Ramos further stated that an employee may refuse to return to work for the following reasons, and may still qualify for unemployment compensation benefits, if:

  1. The employee is age 65 and older.
  2. The employee has a medical condition that puts him or her at higher risk of getting COVID-19.
  3. A member of the employee’s household is age 65 or older, or has a medical condition that puts the household member at higher risk of getting COVID-19.
  4. The employee tested positive for COVID-19 and has not recovered.
  5. The employee has a household member who tested positive for COVID-19 and has not recovered within the last 14 days.
  6. There are issues at the employee’s child’s school or daycare and there are no other “reasonable” alternatives for child care.


Next, Demerson took questions from webinar attendees.


One attendee asked: Are there potential liabilities for a company that decides to discontinue the requirement of facemasks and employees refuse to return to the workplace because of this decision?

Chapa responded that the employee might resign his or her position and file for unemployment compensation. Depending upon the employee’s tenure with the company, the employee may be eligible for unemployment benefits. However, each claim is reviewed on a case-by-case basis.

Chapa stated that in her opinion, an employee resigning from his or her position due to the “general fear” of getting COVID-19, does not constitute a good cause for quitting. However, if the company is not following good safety practices, the employee could be eligible for unemployment benefits.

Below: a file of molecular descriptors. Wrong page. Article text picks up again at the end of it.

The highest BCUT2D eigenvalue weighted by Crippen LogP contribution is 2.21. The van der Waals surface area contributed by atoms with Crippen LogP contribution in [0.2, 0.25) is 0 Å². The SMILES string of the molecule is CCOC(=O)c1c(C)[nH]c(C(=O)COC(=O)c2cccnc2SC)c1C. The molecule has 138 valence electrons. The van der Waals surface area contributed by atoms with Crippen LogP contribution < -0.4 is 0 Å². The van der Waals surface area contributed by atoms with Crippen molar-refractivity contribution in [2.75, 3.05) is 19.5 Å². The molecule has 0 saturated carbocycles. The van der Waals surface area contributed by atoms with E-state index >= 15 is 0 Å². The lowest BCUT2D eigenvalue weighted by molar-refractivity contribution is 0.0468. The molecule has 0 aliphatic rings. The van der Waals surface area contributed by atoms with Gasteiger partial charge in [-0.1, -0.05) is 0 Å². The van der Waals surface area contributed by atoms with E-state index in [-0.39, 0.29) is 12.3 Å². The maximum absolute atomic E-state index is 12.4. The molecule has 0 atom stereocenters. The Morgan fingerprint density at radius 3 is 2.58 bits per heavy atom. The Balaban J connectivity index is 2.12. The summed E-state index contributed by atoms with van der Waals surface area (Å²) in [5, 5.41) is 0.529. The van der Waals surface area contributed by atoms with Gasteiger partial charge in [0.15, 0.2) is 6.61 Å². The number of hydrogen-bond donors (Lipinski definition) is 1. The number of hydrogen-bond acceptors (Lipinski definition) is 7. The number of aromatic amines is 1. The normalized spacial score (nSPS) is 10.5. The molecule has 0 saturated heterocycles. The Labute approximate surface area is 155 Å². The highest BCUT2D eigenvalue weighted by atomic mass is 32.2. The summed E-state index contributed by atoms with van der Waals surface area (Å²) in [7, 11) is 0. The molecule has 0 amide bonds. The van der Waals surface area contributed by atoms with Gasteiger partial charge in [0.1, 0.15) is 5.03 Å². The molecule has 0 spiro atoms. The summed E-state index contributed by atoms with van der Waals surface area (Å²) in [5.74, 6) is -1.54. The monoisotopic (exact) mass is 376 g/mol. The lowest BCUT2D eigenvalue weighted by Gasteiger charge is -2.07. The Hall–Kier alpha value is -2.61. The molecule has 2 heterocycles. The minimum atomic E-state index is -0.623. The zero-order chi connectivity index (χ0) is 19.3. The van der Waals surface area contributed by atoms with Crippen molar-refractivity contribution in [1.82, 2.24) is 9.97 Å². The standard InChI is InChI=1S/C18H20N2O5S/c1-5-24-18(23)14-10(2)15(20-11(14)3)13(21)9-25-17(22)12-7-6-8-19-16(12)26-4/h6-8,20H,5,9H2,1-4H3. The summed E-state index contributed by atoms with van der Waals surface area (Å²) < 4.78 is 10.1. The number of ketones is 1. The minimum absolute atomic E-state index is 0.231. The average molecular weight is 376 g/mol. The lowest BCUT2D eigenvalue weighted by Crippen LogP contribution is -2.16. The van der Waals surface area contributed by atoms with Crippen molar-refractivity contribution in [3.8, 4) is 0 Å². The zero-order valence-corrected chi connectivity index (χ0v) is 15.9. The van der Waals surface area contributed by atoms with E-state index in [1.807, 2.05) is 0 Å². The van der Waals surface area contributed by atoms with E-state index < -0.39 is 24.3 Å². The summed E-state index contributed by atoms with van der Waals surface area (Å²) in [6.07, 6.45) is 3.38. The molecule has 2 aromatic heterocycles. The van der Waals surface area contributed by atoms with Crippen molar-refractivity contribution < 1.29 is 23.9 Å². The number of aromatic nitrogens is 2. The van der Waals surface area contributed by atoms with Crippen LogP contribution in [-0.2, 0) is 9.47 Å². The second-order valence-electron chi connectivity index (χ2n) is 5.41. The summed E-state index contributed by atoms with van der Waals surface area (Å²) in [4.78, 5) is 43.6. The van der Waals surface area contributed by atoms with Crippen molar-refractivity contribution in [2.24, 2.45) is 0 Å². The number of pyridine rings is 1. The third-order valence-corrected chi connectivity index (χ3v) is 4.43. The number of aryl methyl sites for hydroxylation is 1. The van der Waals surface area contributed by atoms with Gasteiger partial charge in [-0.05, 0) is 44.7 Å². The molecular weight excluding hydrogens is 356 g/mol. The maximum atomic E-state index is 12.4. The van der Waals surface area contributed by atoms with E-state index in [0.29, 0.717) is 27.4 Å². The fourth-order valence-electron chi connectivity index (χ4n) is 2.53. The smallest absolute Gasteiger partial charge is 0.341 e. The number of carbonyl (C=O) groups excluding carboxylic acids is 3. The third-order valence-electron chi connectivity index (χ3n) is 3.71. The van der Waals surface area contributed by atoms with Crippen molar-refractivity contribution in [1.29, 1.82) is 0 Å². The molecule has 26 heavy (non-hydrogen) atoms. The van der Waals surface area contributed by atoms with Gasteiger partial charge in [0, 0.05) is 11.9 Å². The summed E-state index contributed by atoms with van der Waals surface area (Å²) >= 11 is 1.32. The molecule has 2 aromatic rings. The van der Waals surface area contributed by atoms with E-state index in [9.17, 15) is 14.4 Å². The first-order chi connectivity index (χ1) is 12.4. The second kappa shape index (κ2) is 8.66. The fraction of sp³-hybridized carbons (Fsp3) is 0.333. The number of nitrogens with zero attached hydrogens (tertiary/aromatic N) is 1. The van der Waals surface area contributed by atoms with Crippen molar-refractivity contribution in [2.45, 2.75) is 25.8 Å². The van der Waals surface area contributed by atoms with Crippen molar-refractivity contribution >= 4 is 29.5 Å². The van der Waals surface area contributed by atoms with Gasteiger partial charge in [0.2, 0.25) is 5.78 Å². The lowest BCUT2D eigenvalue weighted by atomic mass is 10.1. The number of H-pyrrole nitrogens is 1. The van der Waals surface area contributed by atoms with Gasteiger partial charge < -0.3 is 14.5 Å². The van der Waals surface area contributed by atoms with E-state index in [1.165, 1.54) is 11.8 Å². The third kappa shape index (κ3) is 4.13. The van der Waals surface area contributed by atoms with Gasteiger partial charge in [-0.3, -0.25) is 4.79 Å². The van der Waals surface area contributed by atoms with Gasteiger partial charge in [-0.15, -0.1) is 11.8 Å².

Another attendee asked: Can an employee can file for unemployment benefits, claiming disaster or COVID-19, after March 10?

“It depends,” Ramos responded, explaining that if a company decides to open 100% and allow employees to return to work, the employee may not be able to use disaster or COVID-19 as a reason for unemployment benefits. However, if the business decides not to open 100% and employees continue to be laid-off as a result, the employee may be able to use disaster or COVID-19 as a reason for unemployment benefits. She cautioned that each unemployment claim is reviewed on a case-by-case basis.


Question: Will the tax rates be retroactive, or will the rates begin with the July payroll?

Simmons said he believed the tax rates will be set sometime in late June. Once set, the tax rates will be retroactive to the beginning of the year, Jan. 1. He indicated that based on the most recent information received, he believes tax rates will be extended. The first quarter payment deadline would be extended to Aug. 2, the second quarter deadline would be extended to Sept. 30, and subsequent quarters will be due on the usual dates. He advised businesses to check the TWC website for additional updates.

Demerson noted that as a result of the pandemic, several businesses have shifted to telecommuting.


Question: Should employers consider revising their telecommuting policy?

Ramos advised employers that if telecommuting currently works for their organization and saves the organization money, they may want to consider continuing telecommuting. However, if the company wants to “get back to business” as it was pre-COVID, then the business should notify its employee as soon as possible and work to phase employees back into the workplace.


Cruz provided closing remarks from the governor’s office, thanked the panelists and advised the attendees to visit the governor’s website for upcoming events and webinar opportunities for small businesses.

Demerson stated that the webinar was recorded and would be provided on all social media outlets.